Eight Minutes to Fame

Comicview's Rushion McDonald has a short attention span

All Rushion McDonald wants to see is eight minutes. The Houstonian can't stress enough how important it is for a comic to have eight minutes of good jokes. "You do Letterman, you gotta do a showcase," says the stand-up veteran. "You do Leno, they gotta see your eight minutes. Well, basically, that's all we're asking the comics now."

He's referring to the 250 or so comedians who want to appear this fall on Black Entertainment Television's popular stand-up showcase, Comicview. McDonald and his partner, Original King of Comedy Steve Harvey, approached the producers of the long-running show about doing a national tour, like Def Comedy Jam did in the early '90s. The producers and the network thought it would be even cooler do a tour and then air it on TV.

McDonald and Harvey immediately started booking talent. "The general purpose of bringing Steve and myself on board was to hopefully enhance the quality of the stand-ups that are appearing on BET's Comicview and also to get acts who wouldn't normally appear on BET's Comicview," McDonald says.

Rushion McDonald: It doesn't take long to impress this man.
Rushion McDonald: It doesn't take long to impress this man.

If there's one cable TV show that's in dire need of a creative overhaul, it's Comicview -- where if you miss one comedian telling a joke about how different white people and black people are at having sex, disciplining their kids, robbing liquor stores, etc., another comic is coming up next with the same damn joke.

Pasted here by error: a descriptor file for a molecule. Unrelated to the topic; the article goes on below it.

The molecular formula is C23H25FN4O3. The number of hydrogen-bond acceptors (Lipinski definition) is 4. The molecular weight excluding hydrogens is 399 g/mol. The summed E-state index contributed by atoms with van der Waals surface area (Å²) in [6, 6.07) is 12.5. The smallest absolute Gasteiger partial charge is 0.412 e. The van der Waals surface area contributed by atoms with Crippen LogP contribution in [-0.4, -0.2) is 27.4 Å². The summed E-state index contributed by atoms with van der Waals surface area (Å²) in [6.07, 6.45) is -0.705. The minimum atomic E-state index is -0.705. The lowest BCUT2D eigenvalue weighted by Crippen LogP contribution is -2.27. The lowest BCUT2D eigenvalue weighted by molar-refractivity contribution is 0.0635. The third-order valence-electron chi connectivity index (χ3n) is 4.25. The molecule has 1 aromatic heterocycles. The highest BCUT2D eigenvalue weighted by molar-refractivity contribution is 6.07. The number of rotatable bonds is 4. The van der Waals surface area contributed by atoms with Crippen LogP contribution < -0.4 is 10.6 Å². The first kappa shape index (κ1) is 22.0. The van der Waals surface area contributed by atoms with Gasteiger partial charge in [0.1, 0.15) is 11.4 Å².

McDonald, who ran Houston's famed Hip-Hop Comedy Stop in the '90s, is relying on the same eight-minute approach to booking that he used back then. It's what he needs to decide which comics to use, what material he likes and how to organize the show. McDonald's methods have been resisted by comics who've already appeared on the show and feel they shouldn't have to go through the screening process. But as McDonald puts it, no one wants a show full of a dozen comics telling repeat material.

"It allows me to balance the show out a little better, to make it more focused," he says. "I'm not saying that, you know, Steve and I know everything, but I think it puts a little more discipline into the selection process. Hopefully we can put the show on and keep it just as enthused and exciting as ever."

Along with wrangling talent for Comicview, McDonald is scouting new acts for another, still untitled BET show. And with writing credits ranging from The Parent 'Hood, The Jamie Foxx Show and The Parkers, he's also landed a sitcom deal over at Disney. On top of all that, McDonald is managing the career of longtime pal Harvey, whose schedule is full with his soon-to-be-syndicated morning radio show, movie productions, and hyping his recently released CD compilation, Sign of Things to Come.

So those comics who get offended when McDonald asks for their eight minutes should be glad someone like him is giving their hack-comic asses the time of day at all!

 
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